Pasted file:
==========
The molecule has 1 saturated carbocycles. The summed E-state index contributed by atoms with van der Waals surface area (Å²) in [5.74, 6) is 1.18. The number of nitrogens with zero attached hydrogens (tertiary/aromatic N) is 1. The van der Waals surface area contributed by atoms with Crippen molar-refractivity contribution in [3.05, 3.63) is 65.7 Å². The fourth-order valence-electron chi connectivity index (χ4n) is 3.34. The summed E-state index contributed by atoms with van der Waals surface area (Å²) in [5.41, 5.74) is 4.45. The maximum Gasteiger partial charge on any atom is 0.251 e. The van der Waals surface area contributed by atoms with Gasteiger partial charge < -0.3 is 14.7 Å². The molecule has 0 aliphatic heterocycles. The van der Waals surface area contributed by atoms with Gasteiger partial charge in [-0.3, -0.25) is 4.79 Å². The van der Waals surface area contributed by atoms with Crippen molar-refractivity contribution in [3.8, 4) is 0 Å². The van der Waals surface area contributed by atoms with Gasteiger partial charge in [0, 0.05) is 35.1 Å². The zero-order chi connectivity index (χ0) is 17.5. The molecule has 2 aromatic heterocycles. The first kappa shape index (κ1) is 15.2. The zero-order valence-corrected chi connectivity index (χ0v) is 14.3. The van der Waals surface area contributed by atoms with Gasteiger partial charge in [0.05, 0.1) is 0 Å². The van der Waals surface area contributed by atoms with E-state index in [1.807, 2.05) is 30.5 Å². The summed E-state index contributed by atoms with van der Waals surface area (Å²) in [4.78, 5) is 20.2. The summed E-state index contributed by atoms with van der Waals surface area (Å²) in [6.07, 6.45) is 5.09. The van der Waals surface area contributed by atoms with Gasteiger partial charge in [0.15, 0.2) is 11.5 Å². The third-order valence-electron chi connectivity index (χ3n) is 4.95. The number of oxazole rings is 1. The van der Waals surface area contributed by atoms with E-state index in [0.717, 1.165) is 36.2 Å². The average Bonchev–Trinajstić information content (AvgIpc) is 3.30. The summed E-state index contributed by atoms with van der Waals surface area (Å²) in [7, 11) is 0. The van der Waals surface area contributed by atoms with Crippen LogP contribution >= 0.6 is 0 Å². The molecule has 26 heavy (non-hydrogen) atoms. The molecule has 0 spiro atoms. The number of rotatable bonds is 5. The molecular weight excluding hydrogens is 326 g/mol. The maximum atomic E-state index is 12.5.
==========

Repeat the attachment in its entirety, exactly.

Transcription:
The molecule has 1 saturated carbocycles. The summed E-state index contributed by atoms with van der Waals surface area (Å²) in [5.74, 6) is 1.18. The number of nitrogens with zero attached hydrogens (tertiary/aromatic N) is 1. The van der Waals surface area contributed by atoms with Crippen molar-refractivity contribution in [3.05, 3.63) is 65.7 Å². The fourth-order valence-electron chi connectivity index (χ4n) is 3.34. The summed E-state index contributed by atoms with van der Waals surface area (Å²) in [5.41, 5.74) is 4.45. The maximum Gasteiger partial charge on any atom is 0.251 e. The van der Waals surface area contributed by atoms with Gasteiger partial charge < -0.3 is 14.7 Å². The molecule has 0 aliphatic heterocycles. The van der Waals surface area contributed by atoms with Gasteiger partial charge in [-0.3, -0.25) is 4.79 Å². The van der Waals surface area contributed by atoms with Crippen molar-refractivity contribution in [3.8, 4) is 0 Å². The van der Waals surface area contributed by atoms with Gasteiger partial charge in [0, 0.05) is 35.1 Å². The zero-order chi connectivity index (χ0) is 17.5. The molecule has 2 aromatic heterocycles. The first kappa shape index (κ1) is 15.2. The zero-order valence-corrected chi connectivity index (χ0v) is 14.3. The van der Waals surface area contributed by atoms with Gasteiger partial charge in [0.05, 0.1) is 0 Å². The van der Waals surface area contributed by atoms with E-state index in [1.807, 2.05) is 30.5 Å². The summed E-state index contributed by atoms with van der Waals surface area (Å²) in [4.78, 5) is 20.2. The summed E-state index contributed by atoms with van der Waals surface area (Å²) in [6.07, 6.45) is 5.09. The van der Waals surface area contributed by atoms with Gasteiger partial charge in [0.15, 0.2) is 11.5 Å². The third-order valence-electron chi connectivity index (χ3n) is 4.95. The number of oxazole rings is 1. The van der Waals surface area contributed by atoms with E-state index in [0.717, 1.165) is 36.2 Å². The average Bonchev–Trinajstić information content (AvgIpc) is 3.30. The summed E-state index contributed by atoms with van der Waals surface area (Å²) in [7, 11) is 0. The van der Waals surface area contributed by atoms with Crippen LogP contribution >= 0.6 is 0 Å². The molecule has 26 heavy (non-hydrogen) atoms. The molecule has 0 spiro atoms. The number of rotatable bonds is 5. The molecular weight excluding hydrogens is 326 g/mol. The maximum atomic E-state index is 12.5.